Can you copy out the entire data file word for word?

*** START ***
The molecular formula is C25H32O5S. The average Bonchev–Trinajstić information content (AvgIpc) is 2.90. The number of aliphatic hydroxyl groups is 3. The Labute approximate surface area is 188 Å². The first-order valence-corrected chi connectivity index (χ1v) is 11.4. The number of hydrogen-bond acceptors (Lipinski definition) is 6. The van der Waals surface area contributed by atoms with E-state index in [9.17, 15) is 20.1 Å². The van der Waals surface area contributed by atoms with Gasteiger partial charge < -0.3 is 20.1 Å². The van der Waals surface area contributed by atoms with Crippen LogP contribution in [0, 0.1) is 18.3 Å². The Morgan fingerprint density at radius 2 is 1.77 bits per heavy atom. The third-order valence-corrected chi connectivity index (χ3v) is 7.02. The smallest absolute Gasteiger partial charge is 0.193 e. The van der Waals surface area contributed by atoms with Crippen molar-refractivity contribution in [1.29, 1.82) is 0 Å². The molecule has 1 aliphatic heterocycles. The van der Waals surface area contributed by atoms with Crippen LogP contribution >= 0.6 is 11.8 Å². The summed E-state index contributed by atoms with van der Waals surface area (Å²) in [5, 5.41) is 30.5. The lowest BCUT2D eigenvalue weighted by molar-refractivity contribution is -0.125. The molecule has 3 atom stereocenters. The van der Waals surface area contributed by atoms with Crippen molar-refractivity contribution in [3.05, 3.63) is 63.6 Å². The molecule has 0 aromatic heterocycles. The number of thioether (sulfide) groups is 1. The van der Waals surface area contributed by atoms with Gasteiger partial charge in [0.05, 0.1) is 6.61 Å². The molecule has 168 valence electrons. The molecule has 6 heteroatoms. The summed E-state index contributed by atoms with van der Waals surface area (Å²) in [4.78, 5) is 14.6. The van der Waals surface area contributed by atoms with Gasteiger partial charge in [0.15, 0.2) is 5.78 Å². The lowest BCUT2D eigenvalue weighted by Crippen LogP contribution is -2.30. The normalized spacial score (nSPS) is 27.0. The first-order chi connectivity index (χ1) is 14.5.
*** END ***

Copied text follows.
The molecular formula is C25H32O5S. The average Bonchev–Trinajstić information content (AvgIpc) is 2.90. The number of aliphatic hydroxyl groups is 3. The Labute approximate surface area is 188 Å². The first-order valence-corrected chi connectivity index (χ1v) is 11.4. The number of hydrogen-bond acceptors (Lipinski definition) is 6. The van der Waals surface area contributed by atoms with E-state index in [9.17, 15) is 20.1 Å². The van der Waals surface area contributed by atoms with Gasteiger partial charge < -0.3 is 20.1 Å². The van der Waals surface area contributed by atoms with Crippen LogP contribution in [0, 0.1) is 18.3 Å². The Morgan fingerprint density at radius 2 is 1.77 bits per heavy atom. The third-order valence-corrected chi connectivity index (χ3v) is 7.02. The smallest absolute Gasteiger partial charge is 0.193 e. The van der Waals surface area contributed by atoms with Crippen molar-refractivity contribution in [1.29, 1.82) is 0 Å². The molecule has 1 aliphatic heterocycles. The van der Waals surface area contributed by atoms with Crippen LogP contribution >= 0.6 is 11.8 Å². The summed E-state index contributed by atoms with van der Waals surface area (Å²) in [5, 5.41) is 30.5. The lowest BCUT2D eigenvalue weighted by molar-refractivity contribution is -0.125. The molecule has 3 atom stereocenters. The van der Waals surface area contributed by atoms with Crippen molar-refractivity contribution in [3.05, 3.63) is 63.6 Å². The molecule has 0 aromatic heterocycles. The number of thioether (sulfide) groups is 1. The van der Waals surface area contributed by atoms with Gasteiger partial charge in [0.05, 0.1) is 6.61 Å². The molecule has 168 valence electrons. The molecule has 6 heteroatoms. The summed E-state index contributed by atoms with van der Waals surface area (Å²) in [4.78, 5) is 14.6. The van der Waals surface area contributed by atoms with Gasteiger partial charge in [0.15, 0.2) is 5.78 Å². The lowest BCUT2D eigenvalue weighted by Crippen LogP contribution is -2.30. The normalized spacial score (nSPS) is 27.0. The first-order chi connectivity index (χ1) is 14.5.